Agriculture Secretary Mike Johanns today announced National Grasslands Week, June 18-24, to spotlight the beauty and historical importance of the 20 national grasslands in 12 western states managed by the USDA Forest Service.
"The western prairies that make up today's national grasslands are a treasure for all Americans," said Johanns. "Our national grasslands span stunning natural landscapes, providing abundant wildlife habitat and recreation opportunities, as well as maintaining many farms and ranches."
The National Forest System grasslands comprise 82 percent of the country's federally-managed grassland acreage and preserves a wide variety of resources and habitats, including:
- the Comanche National Grassland in Colorado with approximately 275 different species of birds and the longest dinosaur track-way in the world;
- the Thunder Basin National Grassland in Wyoming with the largest coal producing mine in the world; and
- the Black Kettle National Grassland in Oklahoma with five lakes offering 670 acres of warm water fishing.
While the federal government only designated national grasslands in 1960, their origin dates back to the Civil War when Congress enacted the Homestead Act of 1862 to spur settlement of the sparsely-populated west on 160-acre parcels. By 1904, nearly 100 million acres had been homesteaded and even more settlers from urban areas were flocking to rural lands during the Great Depression. However, much of the land was unsuitable for intensive farming, which, along with repeated drought and relentless wind, eventually changed the soil into dust.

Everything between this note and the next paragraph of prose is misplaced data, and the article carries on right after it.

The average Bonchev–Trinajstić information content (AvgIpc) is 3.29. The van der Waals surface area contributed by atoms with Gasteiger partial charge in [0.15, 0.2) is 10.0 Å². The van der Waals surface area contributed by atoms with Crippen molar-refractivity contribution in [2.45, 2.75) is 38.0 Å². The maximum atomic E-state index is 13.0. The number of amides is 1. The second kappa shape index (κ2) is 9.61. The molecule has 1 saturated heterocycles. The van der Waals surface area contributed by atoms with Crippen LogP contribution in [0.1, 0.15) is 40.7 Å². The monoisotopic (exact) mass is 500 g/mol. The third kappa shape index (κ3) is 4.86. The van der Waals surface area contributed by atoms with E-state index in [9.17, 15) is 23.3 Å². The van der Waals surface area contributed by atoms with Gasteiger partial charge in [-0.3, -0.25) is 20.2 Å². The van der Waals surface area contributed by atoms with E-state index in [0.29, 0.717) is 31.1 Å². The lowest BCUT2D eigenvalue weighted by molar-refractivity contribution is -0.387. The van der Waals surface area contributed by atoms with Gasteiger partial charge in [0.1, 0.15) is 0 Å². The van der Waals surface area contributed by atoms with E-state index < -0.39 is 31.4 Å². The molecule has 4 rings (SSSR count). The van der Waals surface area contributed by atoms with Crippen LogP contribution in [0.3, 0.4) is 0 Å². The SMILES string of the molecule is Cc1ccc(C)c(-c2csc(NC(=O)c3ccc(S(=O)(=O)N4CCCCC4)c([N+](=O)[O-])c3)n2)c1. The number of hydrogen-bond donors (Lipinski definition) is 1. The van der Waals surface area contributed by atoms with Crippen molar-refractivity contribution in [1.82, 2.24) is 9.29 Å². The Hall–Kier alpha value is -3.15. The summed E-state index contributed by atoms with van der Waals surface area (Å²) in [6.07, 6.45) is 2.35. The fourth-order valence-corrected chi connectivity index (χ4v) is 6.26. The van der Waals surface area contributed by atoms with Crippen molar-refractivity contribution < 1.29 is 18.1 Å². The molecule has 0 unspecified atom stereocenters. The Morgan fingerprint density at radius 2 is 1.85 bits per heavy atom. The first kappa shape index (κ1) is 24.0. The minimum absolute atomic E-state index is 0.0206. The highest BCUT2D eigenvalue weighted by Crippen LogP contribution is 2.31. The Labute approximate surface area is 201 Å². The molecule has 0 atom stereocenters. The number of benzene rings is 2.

In the 1930s, the federal government purchased more than 11 million acres of the unsuitable farmland and began planting trees, constructing water developments and seeding areas with grass under the Land Utilization Program. Most of the lands were eventually transferred to federal agencies to manage. In 1960, the Secretary of Agriculture designated 3.8 million acres of national grasslands to be administered by the Forest Service.
A list of the 20 grasslands is below. Midewin National Tallgrass Prairie in Illinois, which became the first national tallgrass prairie in the nation in 1996, will also participate in National Grasslands Week. For more information, visit http://www.fs.fed.us/grasslands.
1. Butte Valley National Grassland, (California)
2. Comanche National Grassland (Colorado)
3. Pawnee National Grassland (Colorado)
4. Curlew National Grassland (Idaho)
5. Cimarron National Grassland (Kansas)
6. Buffalo Gap National Grassland (Nebraska)
7. Ft. Pierre National Grassland (Nebraska)
8. Oglala National Grassland (Nebraska)
9. The Kiowa National Grassland (New Mexico)
10. Cedar River National Grassland (North Dakota)
11. Little Missouri National Grassland (North Dakota)
12. Sheyenne National Grassland (North Dakota)
13. Black Kettle National Grassland (Oklahoma)
14. Crooked River National Grassland (Oregon)
15. Grand River National Grassland (South Dakota)
16. & 17. Caddo and LBJ National Grasslands (Texas)
18. McClelland Creek National Grassland (Texas)
19. Rita Blanca National Grassland (Texas & Oklahoma)
20. Thunder Basin National Grassland (Wyoming)